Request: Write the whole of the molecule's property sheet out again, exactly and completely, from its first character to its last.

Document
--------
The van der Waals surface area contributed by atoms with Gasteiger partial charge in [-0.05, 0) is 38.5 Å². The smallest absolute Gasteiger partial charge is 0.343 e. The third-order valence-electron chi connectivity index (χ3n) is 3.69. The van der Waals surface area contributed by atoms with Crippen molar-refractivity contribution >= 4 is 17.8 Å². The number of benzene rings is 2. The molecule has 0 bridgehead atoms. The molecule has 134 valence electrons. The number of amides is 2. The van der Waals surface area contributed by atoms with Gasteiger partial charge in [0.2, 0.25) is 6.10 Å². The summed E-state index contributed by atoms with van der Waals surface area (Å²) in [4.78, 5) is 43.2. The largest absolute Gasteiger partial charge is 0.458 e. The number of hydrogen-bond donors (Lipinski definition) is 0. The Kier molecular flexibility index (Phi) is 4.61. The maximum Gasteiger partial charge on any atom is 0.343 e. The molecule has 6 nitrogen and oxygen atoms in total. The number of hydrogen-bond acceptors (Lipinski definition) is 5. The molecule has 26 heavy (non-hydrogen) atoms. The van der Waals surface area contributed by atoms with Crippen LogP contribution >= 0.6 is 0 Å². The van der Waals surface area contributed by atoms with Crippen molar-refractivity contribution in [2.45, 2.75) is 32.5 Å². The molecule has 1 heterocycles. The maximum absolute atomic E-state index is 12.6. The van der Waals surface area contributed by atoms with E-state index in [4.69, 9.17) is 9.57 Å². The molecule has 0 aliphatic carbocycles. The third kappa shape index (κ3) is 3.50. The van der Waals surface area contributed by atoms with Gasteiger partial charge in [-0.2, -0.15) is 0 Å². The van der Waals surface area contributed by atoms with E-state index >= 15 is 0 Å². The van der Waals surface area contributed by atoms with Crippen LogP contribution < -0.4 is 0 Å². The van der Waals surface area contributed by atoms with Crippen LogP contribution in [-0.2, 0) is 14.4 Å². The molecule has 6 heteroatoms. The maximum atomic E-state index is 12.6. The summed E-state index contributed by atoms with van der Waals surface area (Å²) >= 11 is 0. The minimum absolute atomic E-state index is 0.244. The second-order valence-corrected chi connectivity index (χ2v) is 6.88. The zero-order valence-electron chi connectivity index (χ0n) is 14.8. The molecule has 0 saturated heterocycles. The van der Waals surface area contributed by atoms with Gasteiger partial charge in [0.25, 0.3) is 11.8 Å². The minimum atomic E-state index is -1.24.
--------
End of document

The van der Waals surface area contributed by atoms with Gasteiger partial charge in [-0.05, 0) is 38.5 Å². The smallest absolute Gasteiger partial charge is 0.343 e. The third-order valence-electron chi connectivity index (χ3n) is 3.69. The van der Waals surface area contributed by atoms with Crippen molar-refractivity contribution >= 4 is 17.8 Å². The number of benzene rings is 2. The molecule has 0 bridgehead atoms. The molecule has 134 valence electrons. The number of amides is 2. The van der Waals surface area contributed by atoms with Gasteiger partial charge in [0.2, 0.25) is 6.10 Å². The summed E-state index contributed by atoms with van der Waals surface area (Å²) in [4.78, 5) is 43.2. The largest absolute Gasteiger partial charge is 0.458 e. The number of hydrogen-bond donors (Lipinski definition) is 0. The Kier molecular flexibility index (Phi) is 4.61. The maximum Gasteiger partial charge on any atom is 0.343 e. The molecule has 6 nitrogen and oxygen atoms in total. The number of hydrogen-bond acceptors (Lipinski definition) is 5. The molecule has 26 heavy (non-hydrogen) atoms. The van der Waals surface area contributed by atoms with Crippen LogP contribution >= 0.6 is 0 Å². The van der Waals surface area contributed by atoms with Crippen molar-refractivity contribution in [2.45, 2.75) is 32.5 Å². The molecule has 1 heterocycles. The maximum absolute atomic E-state index is 12.6. The van der Waals surface area contributed by atoms with E-state index in [4.69, 9.17) is 9.57 Å². The molecule has 0 aliphatic carbocycles. The third kappa shape index (κ3) is 3.50. The van der Waals surface area contributed by atoms with Gasteiger partial charge in [-0.2, -0.15) is 0 Å². The van der Waals surface area contributed by atoms with E-state index >= 15 is 0 Å². The van der Waals surface area contributed by atoms with Crippen LogP contribution < -0.4 is 0 Å². The van der Waals surface area contributed by atoms with Crippen LogP contribution in [-0.2, 0) is 14.4 Å². The molecule has 6 heteroatoms. The maximum atomic E-state index is 12.6. The summed E-state index contributed by atoms with van der Waals surface area (Å²) >= 11 is 0. The minimum absolute atomic E-state index is 0.244. The second-order valence-corrected chi connectivity index (χ2v) is 6.88. The zero-order valence-electron chi connectivity index (χ0n) is 14.8. The molecule has 0 saturated heterocycles. The van der Waals surface area contributed by atoms with Gasteiger partial charge in [0.25, 0.3) is 11.8 Å². The minimum atomic E-state index is -1.24.